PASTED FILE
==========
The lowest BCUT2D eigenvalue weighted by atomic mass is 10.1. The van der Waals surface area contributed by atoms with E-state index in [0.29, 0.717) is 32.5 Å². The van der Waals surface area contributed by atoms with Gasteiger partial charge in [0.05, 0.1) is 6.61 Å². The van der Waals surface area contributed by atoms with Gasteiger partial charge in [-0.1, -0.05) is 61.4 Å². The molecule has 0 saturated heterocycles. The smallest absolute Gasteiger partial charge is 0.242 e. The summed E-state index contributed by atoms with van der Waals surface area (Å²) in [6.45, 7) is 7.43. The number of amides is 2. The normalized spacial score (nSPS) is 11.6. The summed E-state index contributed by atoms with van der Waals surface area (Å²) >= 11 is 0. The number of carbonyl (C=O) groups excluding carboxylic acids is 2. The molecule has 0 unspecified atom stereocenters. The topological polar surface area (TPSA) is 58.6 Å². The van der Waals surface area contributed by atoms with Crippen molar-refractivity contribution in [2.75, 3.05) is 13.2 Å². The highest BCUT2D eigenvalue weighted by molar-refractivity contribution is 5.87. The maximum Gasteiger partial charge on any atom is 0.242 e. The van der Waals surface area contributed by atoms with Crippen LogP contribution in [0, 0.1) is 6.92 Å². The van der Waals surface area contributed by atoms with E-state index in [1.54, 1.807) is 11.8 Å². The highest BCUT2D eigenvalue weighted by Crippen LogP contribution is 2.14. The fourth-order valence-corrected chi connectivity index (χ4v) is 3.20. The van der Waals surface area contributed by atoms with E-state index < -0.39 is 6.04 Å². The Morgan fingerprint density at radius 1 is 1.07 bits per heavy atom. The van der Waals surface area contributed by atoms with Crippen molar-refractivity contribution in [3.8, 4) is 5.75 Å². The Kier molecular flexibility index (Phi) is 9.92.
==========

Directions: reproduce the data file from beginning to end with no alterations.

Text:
The lowest BCUT2D eigenvalue weighted by atomic mass is 10.1. The van der Waals surface area contributed by atoms with E-state index in [0.29, 0.717) is 32.5 Å². The van der Waals surface area contributed by atoms with Gasteiger partial charge in [0.05, 0.1) is 6.61 Å². The van der Waals surface area contributed by atoms with Gasteiger partial charge in [-0.1, -0.05) is 61.4 Å². The molecule has 0 saturated heterocycles. The smallest absolute Gasteiger partial charge is 0.242 e. The summed E-state index contributed by atoms with van der Waals surface area (Å²) in [6.45, 7) is 7.43. The number of amides is 2. The normalized spacial score (nSPS) is 11.6. The summed E-state index contributed by atoms with van der Waals surface area (Å²) >= 11 is 0. The number of carbonyl (C=O) groups excluding carboxylic acids is 2. The molecule has 0 unspecified atom stereocenters. The topological polar surface area (TPSA) is 58.6 Å². The van der Waals surface area contributed by atoms with Crippen molar-refractivity contribution in [2.75, 3.05) is 13.2 Å². The highest BCUT2D eigenvalue weighted by molar-refractivity contribution is 5.87. The maximum Gasteiger partial charge on any atom is 0.242 e. The van der Waals surface area contributed by atoms with Crippen LogP contribution in [0, 0.1) is 6.92 Å². The van der Waals surface area contributed by atoms with E-state index in [1.54, 1.807) is 11.8 Å². The highest BCUT2D eigenvalue weighted by Crippen LogP contribution is 2.14. The fourth-order valence-corrected chi connectivity index (χ4v) is 3.20. The van der Waals surface area contributed by atoms with E-state index < -0.39 is 6.04 Å². The Morgan fingerprint density at radius 1 is 1.07 bits per heavy atom. The van der Waals surface area contributed by atoms with Crippen molar-refractivity contribution in [3.8, 4) is 5.75 Å². The Kier molecular flexibility index (Phi) is 9.92.